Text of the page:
Spanish songwriter C. Tangana, who started out as a rapper and has delved deeper into his music’s past, isn’t at the forefront in his latest project. It is a song commemorating the 100th anniversary of the founding of Real Club Celta de Vigo, a football team in Galicia. His father is from the town of Vigo. “Oliveira Dos Cen Anos” (“Hundred Years Old Olive Tree”) is rooted in Galician folk traditions, but powered by electronics. C. Tangana is one of the songwriters, co-producers, and director of the expansive landscape video. A Galician musician performs lead vocals. An impassioned choral hymn with folk lyrics pledging love and fidelity gives way to a traditionalist six-beat stomp, a fiery cameo of the women of As Lagarteiras singing while drumming, and a glittering harp. There are interludes and stadium-sized venues. sing along. “I am always here,” shout the men. “Forever Celta! Parel

“Not everything sounds perfect,” rapper-singer Richie soberly observes on “Déjà Vu.” Producer Lorraine James has constructed a constantly disorienting mix that combines quivering electronic glitches, soothing pianos, and subtle snippets of percussion and synthesizers. Richie, from the group Injury Reserve, sings and speaks with multiple layers of vocals and sounds completely unfazed by his surroundings. “You have to absorb everything,” he advises.parel

In “Intoxycated,” Nigerian singer-songwriter Oxlade and British rapper Dave, who has Nigerian roots, share their love’s breakup and social media. Oxlade decided ‘love is overrated’ after seeing his girlfriend dating another man on Instagram. Dave recalls: “Love is easy to find, but hard to hold / Most stories end and begin on the phone.” It expresses the atmosphere.parel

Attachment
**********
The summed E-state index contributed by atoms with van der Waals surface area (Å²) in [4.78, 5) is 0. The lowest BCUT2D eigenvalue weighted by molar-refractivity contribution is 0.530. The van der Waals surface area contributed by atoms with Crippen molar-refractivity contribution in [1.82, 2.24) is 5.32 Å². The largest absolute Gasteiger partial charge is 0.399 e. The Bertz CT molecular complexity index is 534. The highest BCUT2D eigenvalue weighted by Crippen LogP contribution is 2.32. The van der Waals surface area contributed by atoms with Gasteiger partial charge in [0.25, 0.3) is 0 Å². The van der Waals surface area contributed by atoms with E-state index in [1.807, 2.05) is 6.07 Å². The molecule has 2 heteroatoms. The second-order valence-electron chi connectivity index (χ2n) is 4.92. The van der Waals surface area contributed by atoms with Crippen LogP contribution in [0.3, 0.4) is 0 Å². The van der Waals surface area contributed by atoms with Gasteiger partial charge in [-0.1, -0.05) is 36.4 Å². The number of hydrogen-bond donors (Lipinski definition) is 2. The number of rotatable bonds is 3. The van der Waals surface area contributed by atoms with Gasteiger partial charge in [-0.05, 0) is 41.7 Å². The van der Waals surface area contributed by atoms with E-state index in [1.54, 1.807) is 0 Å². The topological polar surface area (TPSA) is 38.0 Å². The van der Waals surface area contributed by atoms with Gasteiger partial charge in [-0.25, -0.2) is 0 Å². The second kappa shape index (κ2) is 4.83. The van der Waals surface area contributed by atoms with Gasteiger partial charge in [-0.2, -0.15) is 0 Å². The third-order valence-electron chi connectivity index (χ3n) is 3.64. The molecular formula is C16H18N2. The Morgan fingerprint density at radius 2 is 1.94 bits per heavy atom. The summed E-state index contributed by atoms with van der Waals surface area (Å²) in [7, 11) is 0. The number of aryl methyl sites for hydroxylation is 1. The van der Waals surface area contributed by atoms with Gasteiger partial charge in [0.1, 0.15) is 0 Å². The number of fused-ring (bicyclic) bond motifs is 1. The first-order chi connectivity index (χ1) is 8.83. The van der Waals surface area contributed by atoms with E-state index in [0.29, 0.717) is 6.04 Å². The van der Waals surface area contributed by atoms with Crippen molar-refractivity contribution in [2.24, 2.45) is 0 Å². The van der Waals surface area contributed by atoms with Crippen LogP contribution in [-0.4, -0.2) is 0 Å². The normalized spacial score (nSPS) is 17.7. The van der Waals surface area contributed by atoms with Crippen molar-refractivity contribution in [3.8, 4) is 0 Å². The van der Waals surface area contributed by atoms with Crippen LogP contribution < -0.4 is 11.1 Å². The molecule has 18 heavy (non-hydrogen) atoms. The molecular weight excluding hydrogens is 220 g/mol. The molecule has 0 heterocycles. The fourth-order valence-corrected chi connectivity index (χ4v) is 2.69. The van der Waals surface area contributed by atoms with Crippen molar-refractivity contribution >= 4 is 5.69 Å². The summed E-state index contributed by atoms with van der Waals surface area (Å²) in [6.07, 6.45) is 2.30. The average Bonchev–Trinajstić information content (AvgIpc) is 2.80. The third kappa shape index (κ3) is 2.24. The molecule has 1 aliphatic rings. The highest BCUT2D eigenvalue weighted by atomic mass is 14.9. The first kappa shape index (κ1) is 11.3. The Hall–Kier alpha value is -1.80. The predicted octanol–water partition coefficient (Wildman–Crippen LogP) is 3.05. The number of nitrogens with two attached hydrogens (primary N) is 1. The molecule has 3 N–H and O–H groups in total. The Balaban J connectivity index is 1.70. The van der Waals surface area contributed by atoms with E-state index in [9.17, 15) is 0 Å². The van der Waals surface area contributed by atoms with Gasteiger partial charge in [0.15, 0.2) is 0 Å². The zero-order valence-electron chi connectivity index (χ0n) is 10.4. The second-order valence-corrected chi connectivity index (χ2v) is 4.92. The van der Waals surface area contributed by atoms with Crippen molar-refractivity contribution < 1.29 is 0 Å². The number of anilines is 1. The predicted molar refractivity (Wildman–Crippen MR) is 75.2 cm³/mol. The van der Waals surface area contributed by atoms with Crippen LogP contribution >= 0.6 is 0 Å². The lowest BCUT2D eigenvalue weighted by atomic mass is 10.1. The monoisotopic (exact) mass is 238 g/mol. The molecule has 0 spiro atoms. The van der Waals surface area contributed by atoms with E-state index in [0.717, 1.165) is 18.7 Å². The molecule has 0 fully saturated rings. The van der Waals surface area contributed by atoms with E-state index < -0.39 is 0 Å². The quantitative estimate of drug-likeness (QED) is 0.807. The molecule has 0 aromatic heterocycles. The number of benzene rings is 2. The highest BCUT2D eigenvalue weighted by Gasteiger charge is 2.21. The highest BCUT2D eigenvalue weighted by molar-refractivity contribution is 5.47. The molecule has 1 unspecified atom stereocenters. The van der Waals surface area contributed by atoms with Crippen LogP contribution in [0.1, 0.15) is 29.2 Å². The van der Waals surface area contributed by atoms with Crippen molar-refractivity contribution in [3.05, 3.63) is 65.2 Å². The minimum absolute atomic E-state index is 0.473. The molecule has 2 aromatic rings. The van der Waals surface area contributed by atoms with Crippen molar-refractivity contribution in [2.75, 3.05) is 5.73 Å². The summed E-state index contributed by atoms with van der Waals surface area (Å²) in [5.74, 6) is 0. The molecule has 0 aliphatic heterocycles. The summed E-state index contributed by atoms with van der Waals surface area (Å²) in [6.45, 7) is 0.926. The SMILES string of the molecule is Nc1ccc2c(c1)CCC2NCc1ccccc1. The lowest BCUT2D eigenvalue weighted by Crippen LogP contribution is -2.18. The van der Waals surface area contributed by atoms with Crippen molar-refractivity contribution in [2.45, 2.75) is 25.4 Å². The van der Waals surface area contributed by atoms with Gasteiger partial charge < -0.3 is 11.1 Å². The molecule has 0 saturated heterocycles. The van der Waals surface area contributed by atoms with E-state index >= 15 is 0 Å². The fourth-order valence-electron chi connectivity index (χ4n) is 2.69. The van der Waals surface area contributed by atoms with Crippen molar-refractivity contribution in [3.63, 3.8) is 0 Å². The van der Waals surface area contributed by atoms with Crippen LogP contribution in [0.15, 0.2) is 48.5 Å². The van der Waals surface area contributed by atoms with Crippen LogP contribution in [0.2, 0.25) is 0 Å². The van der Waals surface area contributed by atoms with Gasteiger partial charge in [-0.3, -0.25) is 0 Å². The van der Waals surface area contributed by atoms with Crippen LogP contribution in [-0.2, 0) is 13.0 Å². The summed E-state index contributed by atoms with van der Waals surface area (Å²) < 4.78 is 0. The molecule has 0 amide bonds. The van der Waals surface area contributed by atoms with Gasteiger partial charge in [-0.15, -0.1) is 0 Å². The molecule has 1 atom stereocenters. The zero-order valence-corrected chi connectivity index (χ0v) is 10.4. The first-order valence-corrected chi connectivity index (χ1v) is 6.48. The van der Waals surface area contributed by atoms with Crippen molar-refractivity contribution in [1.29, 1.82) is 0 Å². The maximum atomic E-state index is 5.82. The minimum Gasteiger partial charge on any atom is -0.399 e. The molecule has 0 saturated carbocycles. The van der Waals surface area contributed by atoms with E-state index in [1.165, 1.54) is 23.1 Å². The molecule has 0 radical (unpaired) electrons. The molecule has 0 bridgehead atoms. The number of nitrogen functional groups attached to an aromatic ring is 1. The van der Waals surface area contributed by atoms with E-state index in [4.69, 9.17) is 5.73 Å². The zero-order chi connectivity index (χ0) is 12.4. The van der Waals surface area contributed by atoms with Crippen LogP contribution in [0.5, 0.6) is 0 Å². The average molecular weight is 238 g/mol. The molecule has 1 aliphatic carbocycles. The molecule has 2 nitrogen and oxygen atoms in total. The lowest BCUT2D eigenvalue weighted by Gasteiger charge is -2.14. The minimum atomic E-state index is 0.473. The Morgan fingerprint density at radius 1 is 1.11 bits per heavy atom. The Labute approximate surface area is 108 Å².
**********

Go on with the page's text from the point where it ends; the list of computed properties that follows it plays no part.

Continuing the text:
Composer and producer Jlin (Jerilyn Patton) builds heady electronic music from percussive sounds. So it made perfect sense for her to write music. acoustic live performance The song is by ensemble Third Coast Percussion and appears on the group’s 2022 album Perspectives. Now, Jlin has reworked these songs for her mini-perspective album, due out in September. Electronic sounds revive in her new version of “Fourth Perspective,” a minimalistic waltz that jingles like a ghost as it moves toward a rickety, spooky trap terrain.parel

MaJa (Dominican songwriter Maria-José Gonnell) is content to be a fish out of water in “A Vivir en Desacuerdo” (“Living in Disagreement”) I’m singing that Her airy voice seems hesitant at first, but the production by her songwriting collaborator Jan Rojas radiates with increasing confidence as the beats slide in and the electronics shine brighter and brighter. increase. She is not insecure. she is above all.parel